Red Hat Earnings: Two Months Later
Tim is a member of The Motley Fool Blog Network -- entries represent the personal opinion of the blogger and are not formally edited.
It was about two months ago when the now $10 billion open source software provider Red Hat (NYSE: RHT) blew up – in a good way - for shareholders. The company had just released fiscal Q4 numbers and tech geeks everywhere were all aflutter. Revenue was up – again – and management guidance for the balance of 2012 and 2013 was unwavering.
After the run-up of about 16% following the late March earnings announcement someone – I’m legally bound to avoid naming names – had the unmitigated gall to suggest Red Hat was overvalued. Well, you can imagine the comments from rabid open source fans - none were positive, though thankfully cursing was kept to a minimum. That’s to be expected though since Red Hat – like many a tech-related firm – has formed an strong alliance with their users and shareholders, much like Apple, LinkedIn, Netflix and other companies of the ilk. The sometimes unfortunate result is making important investment decisions based on emotion instead of fundamentals.
Let’s take another look at the numbers that so enthralled investors two months ago. Revenues were up significantly vs. the year-ago period – as were gross profits, gross margins and operating income – which was all good. But there were a couple other items that were somehow swept under the rug during the shareholder lovefest. On a non-GAAP basis net income was essentially flat compared to Q4 of ’11, largely because operating expenses shot through the roof. On a sequential quarter vs. quarter basis operating income was down, profits were down and the aforementioned expenses – primarily selling and admin – skyrocketed. And more telling is each of these areas have been trending downward for several successive quarters.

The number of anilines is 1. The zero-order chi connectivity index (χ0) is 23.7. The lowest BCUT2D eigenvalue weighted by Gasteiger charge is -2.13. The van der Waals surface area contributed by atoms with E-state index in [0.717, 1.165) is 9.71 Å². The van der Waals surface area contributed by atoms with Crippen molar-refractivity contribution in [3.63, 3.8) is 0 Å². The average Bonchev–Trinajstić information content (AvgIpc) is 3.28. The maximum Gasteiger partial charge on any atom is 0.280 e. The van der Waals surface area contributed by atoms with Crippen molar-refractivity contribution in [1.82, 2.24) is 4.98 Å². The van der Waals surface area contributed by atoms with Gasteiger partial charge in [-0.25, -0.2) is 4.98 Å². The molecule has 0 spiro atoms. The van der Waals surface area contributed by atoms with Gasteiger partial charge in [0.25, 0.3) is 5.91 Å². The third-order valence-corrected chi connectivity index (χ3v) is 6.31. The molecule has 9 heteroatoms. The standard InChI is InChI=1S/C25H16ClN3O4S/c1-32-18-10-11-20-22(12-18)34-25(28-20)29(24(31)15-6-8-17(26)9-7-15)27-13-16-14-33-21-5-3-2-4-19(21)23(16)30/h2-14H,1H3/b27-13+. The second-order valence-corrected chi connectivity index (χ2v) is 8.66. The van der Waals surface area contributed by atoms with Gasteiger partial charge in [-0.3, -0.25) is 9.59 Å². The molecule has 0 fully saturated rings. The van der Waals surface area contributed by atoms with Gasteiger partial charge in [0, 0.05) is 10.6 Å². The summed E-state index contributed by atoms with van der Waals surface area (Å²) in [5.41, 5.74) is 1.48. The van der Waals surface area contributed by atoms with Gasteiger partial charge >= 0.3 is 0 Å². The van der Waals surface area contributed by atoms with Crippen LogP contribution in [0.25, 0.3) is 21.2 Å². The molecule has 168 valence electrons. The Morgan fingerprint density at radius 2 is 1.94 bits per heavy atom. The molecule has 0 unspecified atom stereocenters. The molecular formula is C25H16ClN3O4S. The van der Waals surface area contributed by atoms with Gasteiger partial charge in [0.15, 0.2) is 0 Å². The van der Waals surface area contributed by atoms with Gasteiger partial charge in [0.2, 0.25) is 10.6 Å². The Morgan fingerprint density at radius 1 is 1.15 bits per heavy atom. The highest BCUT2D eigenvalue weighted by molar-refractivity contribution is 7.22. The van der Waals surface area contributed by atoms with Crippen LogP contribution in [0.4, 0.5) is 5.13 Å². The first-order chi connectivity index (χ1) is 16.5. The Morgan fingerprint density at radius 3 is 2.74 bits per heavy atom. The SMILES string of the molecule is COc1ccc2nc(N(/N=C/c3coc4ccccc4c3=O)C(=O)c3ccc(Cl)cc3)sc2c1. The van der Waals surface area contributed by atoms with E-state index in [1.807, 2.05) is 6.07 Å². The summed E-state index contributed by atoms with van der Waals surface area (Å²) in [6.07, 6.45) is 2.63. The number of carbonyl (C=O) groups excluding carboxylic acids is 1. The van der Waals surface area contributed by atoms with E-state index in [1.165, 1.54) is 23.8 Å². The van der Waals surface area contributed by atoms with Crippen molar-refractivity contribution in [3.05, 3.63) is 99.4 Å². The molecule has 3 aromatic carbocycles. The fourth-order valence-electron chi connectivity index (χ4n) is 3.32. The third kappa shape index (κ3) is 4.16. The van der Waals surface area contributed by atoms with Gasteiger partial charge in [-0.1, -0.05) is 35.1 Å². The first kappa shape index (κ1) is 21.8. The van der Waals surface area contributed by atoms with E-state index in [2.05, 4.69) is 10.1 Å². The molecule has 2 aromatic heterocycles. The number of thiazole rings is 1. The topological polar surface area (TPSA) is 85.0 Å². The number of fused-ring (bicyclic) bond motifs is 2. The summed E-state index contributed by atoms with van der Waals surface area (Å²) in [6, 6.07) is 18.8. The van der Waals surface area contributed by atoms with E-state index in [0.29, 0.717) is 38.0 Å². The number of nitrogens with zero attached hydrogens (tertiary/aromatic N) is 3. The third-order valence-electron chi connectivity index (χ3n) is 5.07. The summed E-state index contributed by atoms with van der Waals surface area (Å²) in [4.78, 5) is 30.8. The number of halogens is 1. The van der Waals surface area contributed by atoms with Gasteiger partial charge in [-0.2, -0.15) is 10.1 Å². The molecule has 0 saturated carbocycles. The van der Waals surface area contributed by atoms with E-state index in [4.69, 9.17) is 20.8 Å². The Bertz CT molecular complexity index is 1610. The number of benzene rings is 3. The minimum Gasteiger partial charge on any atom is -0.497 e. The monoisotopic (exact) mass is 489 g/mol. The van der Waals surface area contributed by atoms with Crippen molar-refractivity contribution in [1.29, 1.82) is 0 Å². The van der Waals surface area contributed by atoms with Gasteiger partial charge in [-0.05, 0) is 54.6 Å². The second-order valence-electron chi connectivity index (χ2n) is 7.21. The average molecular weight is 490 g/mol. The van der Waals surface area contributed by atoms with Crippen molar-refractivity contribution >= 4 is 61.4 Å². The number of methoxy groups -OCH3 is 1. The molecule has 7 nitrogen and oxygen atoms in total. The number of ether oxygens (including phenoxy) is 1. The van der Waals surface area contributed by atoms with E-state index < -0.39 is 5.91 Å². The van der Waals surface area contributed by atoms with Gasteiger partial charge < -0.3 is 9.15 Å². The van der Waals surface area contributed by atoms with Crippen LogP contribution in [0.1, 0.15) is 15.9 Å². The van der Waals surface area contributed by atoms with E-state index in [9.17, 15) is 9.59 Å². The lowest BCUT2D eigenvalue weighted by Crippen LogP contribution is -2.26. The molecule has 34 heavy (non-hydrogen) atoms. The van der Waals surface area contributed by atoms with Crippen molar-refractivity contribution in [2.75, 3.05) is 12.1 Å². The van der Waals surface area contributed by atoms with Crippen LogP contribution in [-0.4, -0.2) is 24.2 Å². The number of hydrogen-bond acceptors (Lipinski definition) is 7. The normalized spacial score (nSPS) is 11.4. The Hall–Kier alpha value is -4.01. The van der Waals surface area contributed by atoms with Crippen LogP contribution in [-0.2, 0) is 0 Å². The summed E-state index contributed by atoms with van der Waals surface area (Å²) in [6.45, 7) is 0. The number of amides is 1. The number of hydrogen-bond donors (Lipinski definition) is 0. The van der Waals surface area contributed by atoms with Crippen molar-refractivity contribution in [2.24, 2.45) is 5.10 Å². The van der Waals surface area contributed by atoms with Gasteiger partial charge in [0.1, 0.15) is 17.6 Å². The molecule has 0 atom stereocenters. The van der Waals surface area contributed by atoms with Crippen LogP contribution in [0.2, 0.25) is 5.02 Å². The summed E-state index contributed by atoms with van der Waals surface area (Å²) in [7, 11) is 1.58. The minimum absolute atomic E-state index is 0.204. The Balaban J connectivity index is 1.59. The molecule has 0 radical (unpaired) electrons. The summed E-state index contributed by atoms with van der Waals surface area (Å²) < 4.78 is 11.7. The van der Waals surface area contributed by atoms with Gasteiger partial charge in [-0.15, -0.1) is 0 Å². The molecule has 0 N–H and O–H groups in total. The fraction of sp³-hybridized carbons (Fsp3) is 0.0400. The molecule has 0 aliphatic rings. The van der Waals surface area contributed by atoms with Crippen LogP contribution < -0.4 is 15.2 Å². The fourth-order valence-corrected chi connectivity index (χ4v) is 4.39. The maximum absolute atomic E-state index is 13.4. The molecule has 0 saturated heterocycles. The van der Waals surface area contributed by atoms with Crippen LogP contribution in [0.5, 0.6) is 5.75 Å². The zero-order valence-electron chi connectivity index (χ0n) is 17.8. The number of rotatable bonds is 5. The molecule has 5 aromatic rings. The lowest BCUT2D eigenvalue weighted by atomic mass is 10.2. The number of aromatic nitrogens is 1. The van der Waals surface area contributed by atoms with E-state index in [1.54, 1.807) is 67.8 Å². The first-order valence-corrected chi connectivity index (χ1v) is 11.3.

Does this data suggest that Red Hat is somehow a bad investment for existing shareholders and they should run for the hills? No, not at all – in fact Red Hat is a sound company with solid products and services, making the stock a hold for current owners. But a buy today – even after the 12% drop since the article a couple of months ago - nope. Valuing a company like you would an internet growth firm new to the market – though Red Hat’s been public for nearly 13 years now - waiting for the company to catch up to its stock price isn't warranted.
Readers of the article a couple months ago made comments suggesting that P/E multiples don’t apply – or at least they shouldn’t – because Red Hat has strong cash flow. Okay, let’s forget the company has been publicly owned for 13 years and throw the 70 times current earnings and nearly 40 times future earnings multiples out the window.
As Red Hat continues emerging as a serious Cloud competitor – on top of their middleware prowess and a solid suite of other products and services – they’ll be competing with the likes of IBM (NYSE: IBM), Oracle (NASDAQ: ORCL) and Microsoft (NASDAQ: MSFT) even more than they already do.
Based on Red Hat’s current price to sales ratio the company is anywhere between three to four times more expensive than IBM, Microsoft or Oracle. Based on sales? Two to three times more costly than Oracle or Microsoft, though IBM takes the cake in that department. Return on equity isn’t really fair because – to Red Hat’s credit – they have no debt and the higher equity skews that result.
As a VP of two independent equity research firms, I learned – among other things – there are innumerable ways to value a company. And these don’t even count the gazillions of proprietary valuation methods that permeate the investing landscape. The two research firms I alluded to? Yeah, each have their own means of screening investment opportunities.
For the emotionally attached investor the myriad of valuation techniques and methodologies can pose a problem. Why? Because it’s virtually certain if you look hard enough you’ll find one – somewhere – that validates what is really an emotional decision. For an established firm with a track record, rely on fundamental data - you’ll be glad you did in the long run.
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